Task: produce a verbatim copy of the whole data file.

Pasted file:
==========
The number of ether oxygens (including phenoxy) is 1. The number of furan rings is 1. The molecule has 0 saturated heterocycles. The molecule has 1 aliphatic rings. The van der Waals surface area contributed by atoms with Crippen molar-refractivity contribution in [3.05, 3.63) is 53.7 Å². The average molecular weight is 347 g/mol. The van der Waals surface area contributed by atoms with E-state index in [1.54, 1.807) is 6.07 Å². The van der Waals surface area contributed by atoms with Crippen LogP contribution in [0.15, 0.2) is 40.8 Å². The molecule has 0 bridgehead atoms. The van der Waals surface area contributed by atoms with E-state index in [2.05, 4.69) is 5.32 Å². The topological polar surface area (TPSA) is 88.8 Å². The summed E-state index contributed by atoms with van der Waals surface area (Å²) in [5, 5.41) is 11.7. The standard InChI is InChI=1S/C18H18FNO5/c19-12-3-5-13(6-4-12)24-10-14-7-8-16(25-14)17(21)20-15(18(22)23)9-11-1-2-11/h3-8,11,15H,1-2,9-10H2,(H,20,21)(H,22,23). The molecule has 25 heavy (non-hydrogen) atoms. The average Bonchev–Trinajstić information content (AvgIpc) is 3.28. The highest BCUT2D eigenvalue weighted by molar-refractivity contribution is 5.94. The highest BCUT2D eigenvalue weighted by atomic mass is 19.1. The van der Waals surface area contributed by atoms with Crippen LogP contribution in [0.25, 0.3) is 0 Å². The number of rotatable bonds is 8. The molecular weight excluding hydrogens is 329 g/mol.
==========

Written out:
The number of ether oxygens (including phenoxy) is 1. The number of furan rings is 1. The molecule has 0 saturated heterocycles. The molecule has 1 aliphatic rings. The van der Waals surface area contributed by atoms with Crippen molar-refractivity contribution in [3.05, 3.63) is 53.7 Å². The average molecular weight is 347 g/mol. The van der Waals surface area contributed by atoms with E-state index in [1.54, 1.807) is 6.07 Å². The van der Waals surface area contributed by atoms with Crippen LogP contribution in [0.15, 0.2) is 40.8 Å². The molecule has 0 bridgehead atoms. The van der Waals surface area contributed by atoms with E-state index in [2.05, 4.69) is 5.32 Å². The topological polar surface area (TPSA) is 88.8 Å². The summed E-state index contributed by atoms with van der Waals surface area (Å²) in [5, 5.41) is 11.7. The standard InChI is InChI=1S/C18H18FNO5/c19-12-3-5-13(6-4-12)24-10-14-7-8-16(25-14)17(21)20-15(18(22)23)9-11-1-2-11/h3-8,11,15H,1-2,9-10H2,(H,20,21)(H,22,23). The molecule has 25 heavy (non-hydrogen) atoms. The average Bonchev–Trinajstić information content (AvgIpc) is 3.28. The highest BCUT2D eigenvalue weighted by molar-refractivity contribution is 5.94. The highest BCUT2D eigenvalue weighted by atomic mass is 19.1. The van der Waals surface area contributed by atoms with Crippen LogP contribution in [0.25, 0.3) is 0 Å². The number of rotatable bonds is 8. The molecular weight excluding hydrogens is 329 g/mol.